(N.Y. Times article, you know what to do). This article deals with the making of Tho Fan, a new language created specifically for the computer game Jade Empire. The language joins Klingon and Elvish (sorry, Quenya, Sindarin and Telarin) as one of the growing number of invented languages created to give fiction more depth. It is interesting that language is so important to lend credit and depth to a story; possibly because language often shapes how we think and how we explain the world around us.
To me this is just another example of the cultural significance that computer games are acquiring in modern society. There can be little doubt now that games are now an art form, as worthy of scholarly interest as movies, theatre and dance. Games are increaingly displaying sophisticated storylines, character design, interactivity and complexity. I would even say that games have a greater potential than many other art forms. For example, in film and theatre you are presented with sealed stories that you must accept as given. With games, you are often the protagonist, and you may actually write your own story as you go along. Better AI and more complex gaming options allow gamers can choose how a story or a character develops. Then, there are huge virtual worlds in the shape of MMORPGs where users can interact with people from around the world (or from the closest server).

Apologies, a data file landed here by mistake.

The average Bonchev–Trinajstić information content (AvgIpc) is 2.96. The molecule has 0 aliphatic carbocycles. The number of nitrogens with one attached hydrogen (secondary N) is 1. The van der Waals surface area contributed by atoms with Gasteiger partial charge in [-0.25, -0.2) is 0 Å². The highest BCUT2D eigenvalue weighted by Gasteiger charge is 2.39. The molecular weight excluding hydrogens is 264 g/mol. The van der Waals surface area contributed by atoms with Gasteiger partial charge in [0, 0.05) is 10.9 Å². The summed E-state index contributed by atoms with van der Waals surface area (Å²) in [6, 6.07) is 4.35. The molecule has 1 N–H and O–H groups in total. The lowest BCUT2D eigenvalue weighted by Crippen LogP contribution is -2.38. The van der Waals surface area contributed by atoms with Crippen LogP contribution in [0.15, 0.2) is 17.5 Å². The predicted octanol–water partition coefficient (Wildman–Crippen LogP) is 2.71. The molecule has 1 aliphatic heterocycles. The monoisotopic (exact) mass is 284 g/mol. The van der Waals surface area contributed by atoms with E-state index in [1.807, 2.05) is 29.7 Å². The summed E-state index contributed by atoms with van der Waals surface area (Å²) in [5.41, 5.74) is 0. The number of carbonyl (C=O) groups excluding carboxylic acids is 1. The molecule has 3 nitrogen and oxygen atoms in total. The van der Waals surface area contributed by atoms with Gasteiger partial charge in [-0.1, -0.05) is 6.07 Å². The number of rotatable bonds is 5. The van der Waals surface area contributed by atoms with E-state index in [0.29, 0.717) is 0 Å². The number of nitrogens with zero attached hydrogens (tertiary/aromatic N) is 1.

Does this have anything to do with the law? It could. To me, the most interesting thing about games, and particularly about MMORPGs, is that they are a large experiment on regulation and law-making. How do people deal with a vast new online world where they can do what they please? Do players revert to the basest human impulses and descend into anarchy? Does altruism exist in virtual worlds? How do players regulate their actions? Do they rely merely on the game makers to act as law-makers? Are there different social norms that affect virtual players? Does the architecture of the game determine the behaviour of the world?